India — hardly a strategic ally of China — and Malaysia in April announced a new mechanism to conduct bilateral trade in rupees. It's part of a broader effort by the Narendra Modi administration — which hasn't signed on to the US-led sanctions campaign against Russia — to bypass the dollar for at least some international transactions.
A month later, the Association of Southeast Asian Nations agreed to boost the use of member currencies for regional trade and investment.
And South Korea and Indonesia just weeks ago signed an accord to promote direct exchanges of the won and rupiah.
Brazilian President Luiz Inacio Lula da Silva lashed out at the dollar's dominance while visiting Shanghai in April. Standing at a podium surrounded by the flags of Brazil, Russia, India, China and South Africa, the so-called BRICS nations, he called on the world's largest developing economies to come up with an alternative to replace the greenback in foreign trade, asking "who decided that the dollar was the (trade) currency after the end of gold parity?"
He was harkening back to the early 1970s, when the post-WWII accord — known as Bretton Woods — that had made the dollar the centre of global finance was unravelling. The agreement's collapse did little to blunt the dollar's preeminent position. To this day, it serves as the world's dominant reserve currency, which has juiced demand for US bonds and allowed the country to run massive trade and budget deficits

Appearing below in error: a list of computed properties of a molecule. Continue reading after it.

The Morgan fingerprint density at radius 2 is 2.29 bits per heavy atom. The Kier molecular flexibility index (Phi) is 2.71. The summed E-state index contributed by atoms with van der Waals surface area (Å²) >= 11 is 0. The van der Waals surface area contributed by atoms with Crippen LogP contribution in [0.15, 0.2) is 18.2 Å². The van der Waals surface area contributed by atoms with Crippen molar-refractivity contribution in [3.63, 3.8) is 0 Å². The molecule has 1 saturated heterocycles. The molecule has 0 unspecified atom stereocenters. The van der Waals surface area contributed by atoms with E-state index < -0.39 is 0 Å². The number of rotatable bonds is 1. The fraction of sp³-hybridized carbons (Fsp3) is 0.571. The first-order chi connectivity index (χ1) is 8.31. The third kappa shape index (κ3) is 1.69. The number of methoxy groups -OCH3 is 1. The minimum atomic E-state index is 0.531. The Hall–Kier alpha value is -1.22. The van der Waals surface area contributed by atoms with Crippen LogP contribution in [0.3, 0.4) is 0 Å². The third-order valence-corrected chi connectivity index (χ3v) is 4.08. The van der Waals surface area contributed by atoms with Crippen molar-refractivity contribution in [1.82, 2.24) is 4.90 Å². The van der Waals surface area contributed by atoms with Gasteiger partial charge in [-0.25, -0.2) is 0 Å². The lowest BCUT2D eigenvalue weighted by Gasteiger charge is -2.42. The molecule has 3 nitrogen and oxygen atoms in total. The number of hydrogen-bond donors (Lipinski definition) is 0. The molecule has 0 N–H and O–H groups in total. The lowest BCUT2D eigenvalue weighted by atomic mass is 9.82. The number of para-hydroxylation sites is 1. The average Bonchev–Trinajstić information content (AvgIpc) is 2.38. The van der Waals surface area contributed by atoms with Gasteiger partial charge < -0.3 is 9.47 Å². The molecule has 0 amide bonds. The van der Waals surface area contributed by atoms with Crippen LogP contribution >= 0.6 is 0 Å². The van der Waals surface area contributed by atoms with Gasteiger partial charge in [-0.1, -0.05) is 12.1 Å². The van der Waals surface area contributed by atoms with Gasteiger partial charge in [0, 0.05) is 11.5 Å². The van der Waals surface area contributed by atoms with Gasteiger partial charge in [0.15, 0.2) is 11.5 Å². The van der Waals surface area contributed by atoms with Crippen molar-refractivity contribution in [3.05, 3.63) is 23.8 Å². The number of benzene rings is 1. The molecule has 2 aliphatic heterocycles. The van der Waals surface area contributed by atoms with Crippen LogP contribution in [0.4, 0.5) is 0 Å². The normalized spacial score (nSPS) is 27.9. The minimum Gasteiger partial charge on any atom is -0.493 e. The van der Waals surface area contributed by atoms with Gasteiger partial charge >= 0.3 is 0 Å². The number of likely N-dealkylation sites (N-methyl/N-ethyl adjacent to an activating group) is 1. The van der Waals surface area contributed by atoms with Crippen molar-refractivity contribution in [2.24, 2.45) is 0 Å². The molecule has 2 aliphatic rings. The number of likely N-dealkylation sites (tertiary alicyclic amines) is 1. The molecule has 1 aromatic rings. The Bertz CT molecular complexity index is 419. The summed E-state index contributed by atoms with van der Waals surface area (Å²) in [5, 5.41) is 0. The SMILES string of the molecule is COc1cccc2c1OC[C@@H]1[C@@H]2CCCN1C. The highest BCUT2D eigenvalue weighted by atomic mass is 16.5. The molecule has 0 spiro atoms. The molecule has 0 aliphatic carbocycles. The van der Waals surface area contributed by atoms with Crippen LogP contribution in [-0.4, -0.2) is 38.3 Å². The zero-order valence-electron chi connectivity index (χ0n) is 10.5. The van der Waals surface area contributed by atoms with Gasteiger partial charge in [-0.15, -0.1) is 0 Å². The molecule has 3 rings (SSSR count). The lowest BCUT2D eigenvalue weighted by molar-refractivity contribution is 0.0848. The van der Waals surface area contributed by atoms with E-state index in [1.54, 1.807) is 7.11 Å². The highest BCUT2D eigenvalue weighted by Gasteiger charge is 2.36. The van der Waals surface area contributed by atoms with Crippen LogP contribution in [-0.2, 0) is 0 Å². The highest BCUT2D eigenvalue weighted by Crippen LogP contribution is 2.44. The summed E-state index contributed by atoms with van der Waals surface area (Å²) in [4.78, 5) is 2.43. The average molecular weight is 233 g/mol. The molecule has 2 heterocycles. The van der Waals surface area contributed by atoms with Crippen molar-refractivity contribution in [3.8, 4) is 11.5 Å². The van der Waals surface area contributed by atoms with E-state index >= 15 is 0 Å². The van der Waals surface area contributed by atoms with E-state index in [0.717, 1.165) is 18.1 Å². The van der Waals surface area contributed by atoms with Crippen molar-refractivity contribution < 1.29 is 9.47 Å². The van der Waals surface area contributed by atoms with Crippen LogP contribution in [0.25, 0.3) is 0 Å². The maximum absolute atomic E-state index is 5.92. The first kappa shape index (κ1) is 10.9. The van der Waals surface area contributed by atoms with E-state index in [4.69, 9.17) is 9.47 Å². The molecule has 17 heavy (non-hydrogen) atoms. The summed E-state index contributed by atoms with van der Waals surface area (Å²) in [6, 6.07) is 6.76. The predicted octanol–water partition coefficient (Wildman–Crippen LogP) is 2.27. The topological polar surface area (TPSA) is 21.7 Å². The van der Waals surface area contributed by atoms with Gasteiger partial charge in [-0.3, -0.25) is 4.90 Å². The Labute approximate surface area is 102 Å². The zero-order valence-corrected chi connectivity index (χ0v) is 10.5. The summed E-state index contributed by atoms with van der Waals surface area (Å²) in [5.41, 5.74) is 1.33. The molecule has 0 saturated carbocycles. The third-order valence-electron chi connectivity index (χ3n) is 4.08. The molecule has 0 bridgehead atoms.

The currency's centrality to the global payments system also allows America to wield unique influence over the economic destiny of other nations.
About 88% of all global foreign-exchange transactions, even those not involving the US or US companies, are in dollars, according to the most recent data from the Bank for International Settlements. Because banks handling cross-border dollar flows maintain accounts at the Federal Reserve, they're susceptible to US sanctions.
While the campaign of financial punishments against Russia is the latest and most high-profile example, both Democrat and Republican administrations have used sanctions on countries including Libya, Syria, Iran and Venezuela in recent years.
The Biden administration has averaged 1,151 new designations per year to the Office of Foreign Assets Control's list of specially designated nationals, according to a recent report from the Center for Economic and Policy Research. That's up from an average of 975 during the Trump administration, and 544 during President Obama's first four-year term.
"Countries have chafed for decades under US dollar dominance," said Jonathan Wood, principal for global issues at consultancy Control Risks. "More aggressive and expansive use of US sanctions in recent years reinforces this discomfort – and coincides with demands by major emerging markets for a new distribution of global power."